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Virginia court grants name change for same-sex partner

Some women who marry men may prefer not to use a husband’s name. But adopting the same name can be an important badge of unity for gay and lesbian couples.

A Washington County Circuit Court has granted a name change petition for a woman who wants to adopt her female partner’s last name.

ACLU of Virginia Legal Director Rebecca Glenberg represented Leigh Anne Ruth Hunter and her partner, Jennifer Beth Surber. Both Hunter and Surber wanted to use Hunter as their middle name and Surber as their last name, according to the ACLU press release.

Last fall, Washington County Circuit Judge C. Randall Lowe granted Surber’s name change, but denied Hunter’s.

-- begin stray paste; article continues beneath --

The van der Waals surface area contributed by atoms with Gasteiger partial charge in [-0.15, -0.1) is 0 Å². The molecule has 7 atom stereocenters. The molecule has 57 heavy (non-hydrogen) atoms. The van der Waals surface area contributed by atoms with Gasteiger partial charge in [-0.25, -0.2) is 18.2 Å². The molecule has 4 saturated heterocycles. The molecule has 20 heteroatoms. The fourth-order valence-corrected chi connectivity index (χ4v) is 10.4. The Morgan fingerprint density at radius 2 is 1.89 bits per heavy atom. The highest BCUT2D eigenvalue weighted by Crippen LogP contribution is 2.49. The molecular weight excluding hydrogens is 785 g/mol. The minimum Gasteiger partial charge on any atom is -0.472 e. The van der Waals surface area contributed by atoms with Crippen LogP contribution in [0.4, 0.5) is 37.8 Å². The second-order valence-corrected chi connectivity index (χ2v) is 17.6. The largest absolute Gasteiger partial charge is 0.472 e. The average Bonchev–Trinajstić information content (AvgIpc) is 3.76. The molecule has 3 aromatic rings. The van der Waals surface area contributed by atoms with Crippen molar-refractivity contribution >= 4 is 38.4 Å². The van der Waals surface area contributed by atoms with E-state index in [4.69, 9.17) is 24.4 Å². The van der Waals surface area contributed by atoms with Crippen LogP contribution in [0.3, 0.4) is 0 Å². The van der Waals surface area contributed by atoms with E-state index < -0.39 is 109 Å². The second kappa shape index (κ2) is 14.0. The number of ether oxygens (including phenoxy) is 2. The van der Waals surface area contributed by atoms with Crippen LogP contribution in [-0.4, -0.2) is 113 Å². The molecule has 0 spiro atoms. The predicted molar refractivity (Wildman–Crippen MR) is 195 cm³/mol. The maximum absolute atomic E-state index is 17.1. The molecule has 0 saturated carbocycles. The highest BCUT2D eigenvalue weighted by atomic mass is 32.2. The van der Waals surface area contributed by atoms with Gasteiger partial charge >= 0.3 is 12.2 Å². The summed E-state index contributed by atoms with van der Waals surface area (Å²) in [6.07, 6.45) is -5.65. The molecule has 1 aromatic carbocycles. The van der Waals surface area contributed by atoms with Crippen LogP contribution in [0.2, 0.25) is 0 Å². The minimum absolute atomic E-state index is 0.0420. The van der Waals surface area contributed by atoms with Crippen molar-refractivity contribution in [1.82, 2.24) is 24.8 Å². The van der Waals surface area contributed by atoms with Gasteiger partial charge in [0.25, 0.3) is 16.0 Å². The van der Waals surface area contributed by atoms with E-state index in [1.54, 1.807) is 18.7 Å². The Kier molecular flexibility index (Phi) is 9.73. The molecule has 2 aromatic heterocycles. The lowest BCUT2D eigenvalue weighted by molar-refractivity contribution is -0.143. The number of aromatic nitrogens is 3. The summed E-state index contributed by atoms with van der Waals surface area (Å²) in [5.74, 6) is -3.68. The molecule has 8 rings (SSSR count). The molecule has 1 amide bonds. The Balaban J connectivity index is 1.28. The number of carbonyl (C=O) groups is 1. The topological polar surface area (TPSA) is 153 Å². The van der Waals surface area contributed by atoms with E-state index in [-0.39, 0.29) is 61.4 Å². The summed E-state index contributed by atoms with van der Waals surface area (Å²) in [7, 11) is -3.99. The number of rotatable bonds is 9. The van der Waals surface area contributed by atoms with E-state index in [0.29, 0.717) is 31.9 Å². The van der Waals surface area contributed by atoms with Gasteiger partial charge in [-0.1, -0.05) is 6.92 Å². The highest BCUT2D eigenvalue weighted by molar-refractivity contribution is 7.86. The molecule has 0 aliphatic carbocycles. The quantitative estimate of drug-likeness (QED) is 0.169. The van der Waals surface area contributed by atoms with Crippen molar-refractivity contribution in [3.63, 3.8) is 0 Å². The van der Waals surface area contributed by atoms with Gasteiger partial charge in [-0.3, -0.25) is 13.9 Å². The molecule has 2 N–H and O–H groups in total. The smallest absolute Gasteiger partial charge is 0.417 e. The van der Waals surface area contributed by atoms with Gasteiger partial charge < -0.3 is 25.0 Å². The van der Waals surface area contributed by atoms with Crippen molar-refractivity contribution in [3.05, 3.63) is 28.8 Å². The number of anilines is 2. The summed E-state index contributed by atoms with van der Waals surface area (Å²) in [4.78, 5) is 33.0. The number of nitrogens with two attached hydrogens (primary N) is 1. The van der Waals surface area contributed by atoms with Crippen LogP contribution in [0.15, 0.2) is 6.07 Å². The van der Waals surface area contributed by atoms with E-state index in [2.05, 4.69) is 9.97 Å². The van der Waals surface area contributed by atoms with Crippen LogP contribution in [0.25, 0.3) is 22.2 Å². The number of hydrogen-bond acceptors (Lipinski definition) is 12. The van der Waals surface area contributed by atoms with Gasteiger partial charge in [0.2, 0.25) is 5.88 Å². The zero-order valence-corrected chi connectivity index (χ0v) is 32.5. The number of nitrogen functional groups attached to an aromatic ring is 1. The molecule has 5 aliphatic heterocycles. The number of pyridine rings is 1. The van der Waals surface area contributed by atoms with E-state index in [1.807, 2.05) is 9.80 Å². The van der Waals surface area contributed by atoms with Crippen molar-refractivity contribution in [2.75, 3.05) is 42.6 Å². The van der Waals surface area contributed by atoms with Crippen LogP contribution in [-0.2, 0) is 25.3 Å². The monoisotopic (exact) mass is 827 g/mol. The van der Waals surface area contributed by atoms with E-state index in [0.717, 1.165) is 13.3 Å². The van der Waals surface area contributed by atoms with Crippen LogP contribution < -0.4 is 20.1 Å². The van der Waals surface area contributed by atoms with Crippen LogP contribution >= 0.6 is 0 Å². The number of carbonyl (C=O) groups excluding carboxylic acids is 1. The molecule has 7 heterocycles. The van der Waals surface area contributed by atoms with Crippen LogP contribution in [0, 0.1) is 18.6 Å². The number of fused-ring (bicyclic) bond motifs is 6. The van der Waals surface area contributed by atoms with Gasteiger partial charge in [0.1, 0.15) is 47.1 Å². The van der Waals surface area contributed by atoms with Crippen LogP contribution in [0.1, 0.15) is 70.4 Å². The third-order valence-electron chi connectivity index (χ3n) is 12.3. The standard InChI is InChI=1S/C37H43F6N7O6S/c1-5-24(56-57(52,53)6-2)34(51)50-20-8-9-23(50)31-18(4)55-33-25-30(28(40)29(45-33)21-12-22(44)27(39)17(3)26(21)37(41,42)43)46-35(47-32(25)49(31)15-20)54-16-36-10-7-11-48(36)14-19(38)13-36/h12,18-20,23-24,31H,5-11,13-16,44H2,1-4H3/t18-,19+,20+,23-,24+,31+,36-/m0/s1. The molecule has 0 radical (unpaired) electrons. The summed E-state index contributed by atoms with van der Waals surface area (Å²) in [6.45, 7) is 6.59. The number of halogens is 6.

Hunter testified she wanted to change her name so the whole family – Hunter, her partner and their baby girl – would have the same last name. Lowe said Hunter’s intention was to hold herself out as married to her partner, in contravention of Virginia law.

But after a rehearing, Lowe changed his mind on Jan. 7. Under the controlling statute, Va. Code § 8.01-217, a person can change her name unless evidence shows the name change is intended “for a fraudulent purpose,” or that it “would infringe upon the rights of others.”

Hunter argued that having the same last name as her partner would not confer any of the legal benefits of marriage in Virginia, and she recognized that such unions are prohibited by state law.

Lowe said he could find no fraudulent purpose for the name change. He vacated his October order and granted the name change petition in In re: Leigh Anne Ruth Hunter.
By Deborah Elkins

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